NEW HAVEN, Conn. (WTNH) — Roy Isiah Jackson, a member of the Red Side Guerilla Brim Gang, was sentenced in New Haven to over 9 years in prison for racketeering and firearms offenses, according to U.S. Attorney for the District of Connecticut Deirde Daly.
Judge Janet C. Hall sentenced Jackson to 110 months in federal prison, followed by five years of supervised release for his involvement in the violent New Haven-based street gang.
The sentencing stems from an investigation into a criminal enterprise known as the Red Side Guerilla Brims (RSGB), a sect of the Bloods street gang that operated in New Haven from 2011 through 2015, which was engaged in narcotics trafficking and related acts of violence, including murder, attempted murder, assaults and armed robberies.
In addition to distributing crack cocaine and other narcotics in and around New Haven, members and associates of the RSGB transported crack and heroin to Bangor, Maine, and sold the drugs in Bangor and its surrounding communities.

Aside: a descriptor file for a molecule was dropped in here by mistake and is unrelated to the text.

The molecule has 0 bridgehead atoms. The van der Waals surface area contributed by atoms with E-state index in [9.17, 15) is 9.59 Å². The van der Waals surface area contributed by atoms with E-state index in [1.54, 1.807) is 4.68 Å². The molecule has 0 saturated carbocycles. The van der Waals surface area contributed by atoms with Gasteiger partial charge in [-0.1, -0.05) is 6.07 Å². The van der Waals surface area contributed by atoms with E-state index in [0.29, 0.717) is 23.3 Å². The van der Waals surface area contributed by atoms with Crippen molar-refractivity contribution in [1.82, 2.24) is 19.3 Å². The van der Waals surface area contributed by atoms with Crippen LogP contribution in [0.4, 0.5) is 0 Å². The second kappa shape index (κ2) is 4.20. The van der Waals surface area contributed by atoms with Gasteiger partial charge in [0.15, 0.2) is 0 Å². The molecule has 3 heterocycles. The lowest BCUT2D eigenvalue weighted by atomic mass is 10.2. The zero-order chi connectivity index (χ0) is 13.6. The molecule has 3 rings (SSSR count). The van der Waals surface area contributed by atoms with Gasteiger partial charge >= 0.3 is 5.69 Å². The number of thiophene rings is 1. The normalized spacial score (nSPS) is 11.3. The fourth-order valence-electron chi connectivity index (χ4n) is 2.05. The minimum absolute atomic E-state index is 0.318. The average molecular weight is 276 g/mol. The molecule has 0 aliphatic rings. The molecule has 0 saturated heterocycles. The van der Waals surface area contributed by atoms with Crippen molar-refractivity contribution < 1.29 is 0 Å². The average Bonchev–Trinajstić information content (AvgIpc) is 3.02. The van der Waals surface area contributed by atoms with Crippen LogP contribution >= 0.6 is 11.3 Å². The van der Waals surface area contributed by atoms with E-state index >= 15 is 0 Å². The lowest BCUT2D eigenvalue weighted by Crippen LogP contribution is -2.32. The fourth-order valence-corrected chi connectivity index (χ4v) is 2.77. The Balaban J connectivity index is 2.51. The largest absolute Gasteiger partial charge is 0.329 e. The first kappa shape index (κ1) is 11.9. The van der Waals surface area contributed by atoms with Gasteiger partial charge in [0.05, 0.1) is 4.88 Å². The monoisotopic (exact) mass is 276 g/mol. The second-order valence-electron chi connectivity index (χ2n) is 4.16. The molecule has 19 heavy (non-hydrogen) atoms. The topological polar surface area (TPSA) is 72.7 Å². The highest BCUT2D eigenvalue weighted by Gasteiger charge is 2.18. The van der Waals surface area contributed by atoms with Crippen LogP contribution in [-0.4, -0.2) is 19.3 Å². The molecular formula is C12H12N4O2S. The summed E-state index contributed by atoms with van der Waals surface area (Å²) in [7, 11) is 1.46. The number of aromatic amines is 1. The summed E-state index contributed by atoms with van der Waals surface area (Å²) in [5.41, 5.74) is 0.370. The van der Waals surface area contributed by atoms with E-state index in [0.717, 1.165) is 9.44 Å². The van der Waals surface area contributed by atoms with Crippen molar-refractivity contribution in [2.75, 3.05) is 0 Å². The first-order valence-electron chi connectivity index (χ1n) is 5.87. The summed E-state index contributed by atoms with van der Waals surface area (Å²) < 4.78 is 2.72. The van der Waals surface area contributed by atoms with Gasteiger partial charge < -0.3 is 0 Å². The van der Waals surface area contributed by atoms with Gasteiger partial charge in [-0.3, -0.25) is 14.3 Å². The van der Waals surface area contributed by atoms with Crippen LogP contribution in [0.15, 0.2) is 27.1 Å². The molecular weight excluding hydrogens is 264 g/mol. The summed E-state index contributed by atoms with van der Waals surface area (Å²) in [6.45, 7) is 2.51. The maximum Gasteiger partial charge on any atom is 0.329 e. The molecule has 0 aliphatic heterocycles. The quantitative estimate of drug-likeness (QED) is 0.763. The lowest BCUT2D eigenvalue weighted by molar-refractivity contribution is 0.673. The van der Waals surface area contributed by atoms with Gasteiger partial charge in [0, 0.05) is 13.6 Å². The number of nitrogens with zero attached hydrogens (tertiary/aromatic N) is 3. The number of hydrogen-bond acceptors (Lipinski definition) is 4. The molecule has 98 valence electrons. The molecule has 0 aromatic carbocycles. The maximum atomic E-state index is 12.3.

The RSGB also traded narcotics for firearms, brought the firearms back to New Haven and distributed them to gang members. To date, approximately 22 members and associates of the Connecticut faction of the RSGB been charged and convicted of federal narcotics and firearms offenses in Connecticut and Maine.
On February 14, 2017, Jackson pled guilty to one count of engaging in a pattern of racketeering activity, one count of attempted assault with a dangerous weapon in aid of racketeering, and one count of carrying a firearm during and in relation to a crime of violence.
In pleading guilty, Jackson admitted that, on March 19, 2012, he was involved in an exchange of gunfire with a rival gang on South Genesee Street in New Haven. Although approximately 30 shots were fired during the incident, no one was injured.
He also admitted that, on May 30, 2012, he and others, armed with firearms, committed a home invasion robbery of a residence located on Putnam Street in New Haven, during which they threatened the residents and removed a safe containing an amount of cash from the home.
Jackson also participated in the trafficking of crack cocaine in Connecticut and Maine, and he sold crack in Maine in exchange for firearms that he and others transported to Connecticut.